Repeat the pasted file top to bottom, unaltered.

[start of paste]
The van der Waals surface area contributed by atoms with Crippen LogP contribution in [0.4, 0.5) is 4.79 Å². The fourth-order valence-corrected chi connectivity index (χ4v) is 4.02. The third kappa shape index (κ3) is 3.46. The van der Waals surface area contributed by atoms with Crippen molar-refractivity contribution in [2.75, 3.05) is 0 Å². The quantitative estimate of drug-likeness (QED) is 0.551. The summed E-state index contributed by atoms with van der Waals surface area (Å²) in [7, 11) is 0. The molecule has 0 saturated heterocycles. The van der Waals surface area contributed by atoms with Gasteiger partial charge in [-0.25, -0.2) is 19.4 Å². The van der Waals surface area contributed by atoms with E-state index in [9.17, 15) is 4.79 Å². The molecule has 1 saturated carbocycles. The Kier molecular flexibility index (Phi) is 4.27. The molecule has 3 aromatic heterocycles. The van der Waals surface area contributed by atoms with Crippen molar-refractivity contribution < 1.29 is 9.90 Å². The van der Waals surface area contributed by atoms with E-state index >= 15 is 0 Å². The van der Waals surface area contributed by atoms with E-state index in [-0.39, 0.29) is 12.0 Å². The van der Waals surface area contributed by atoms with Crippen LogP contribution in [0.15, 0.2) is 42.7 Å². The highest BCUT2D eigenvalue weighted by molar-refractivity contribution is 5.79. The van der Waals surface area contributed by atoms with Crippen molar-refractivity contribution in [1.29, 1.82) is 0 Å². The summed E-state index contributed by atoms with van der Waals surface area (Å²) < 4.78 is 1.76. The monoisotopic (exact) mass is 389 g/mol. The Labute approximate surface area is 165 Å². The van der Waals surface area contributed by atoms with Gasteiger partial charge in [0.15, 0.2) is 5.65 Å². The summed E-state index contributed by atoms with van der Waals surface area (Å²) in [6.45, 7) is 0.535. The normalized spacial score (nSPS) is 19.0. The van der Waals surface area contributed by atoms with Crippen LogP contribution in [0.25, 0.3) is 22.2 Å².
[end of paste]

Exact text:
The van der Waals surface area contributed by atoms with Crippen LogP contribution in [0.4, 0.5) is 4.79 Å². The fourth-order valence-corrected chi connectivity index (χ4v) is 4.02. The third kappa shape index (κ3) is 3.46. The van der Waals surface area contributed by atoms with Crippen molar-refractivity contribution in [2.75, 3.05) is 0 Å². The quantitative estimate of drug-likeness (QED) is 0.551. The summed E-state index contributed by atoms with van der Waals surface area (Å²) in [7, 11) is 0. The molecule has 0 saturated heterocycles. The van der Waals surface area contributed by atoms with Gasteiger partial charge in [-0.25, -0.2) is 19.4 Å². The van der Waals surface area contributed by atoms with E-state index in [9.17, 15) is 4.79 Å². The molecule has 1 saturated carbocycles. The Kier molecular flexibility index (Phi) is 4.27. The molecule has 3 aromatic heterocycles. The van der Waals surface area contributed by atoms with Crippen molar-refractivity contribution < 1.29 is 9.90 Å². The van der Waals surface area contributed by atoms with E-state index >= 15 is 0 Å². The van der Waals surface area contributed by atoms with E-state index in [-0.39, 0.29) is 12.0 Å². The van der Waals surface area contributed by atoms with Crippen LogP contribution in [0.15, 0.2) is 42.7 Å². The highest BCUT2D eigenvalue weighted by molar-refractivity contribution is 5.79. The van der Waals surface area contributed by atoms with Crippen molar-refractivity contribution in [1.29, 1.82) is 0 Å². The summed E-state index contributed by atoms with van der Waals surface area (Å²) < 4.78 is 1.76. The monoisotopic (exact) mass is 389 g/mol. The Labute approximate surface area is 165 Å². The van der Waals surface area contributed by atoms with Gasteiger partial charge in [0.15, 0.2) is 5.65 Å². The summed E-state index contributed by atoms with van der Waals surface area (Å²) in [6.45, 7) is 0.535. The normalized spacial score (nSPS) is 19.0. The van der Waals surface area contributed by atoms with Crippen LogP contribution in [0.25, 0.3) is 22.2 Å².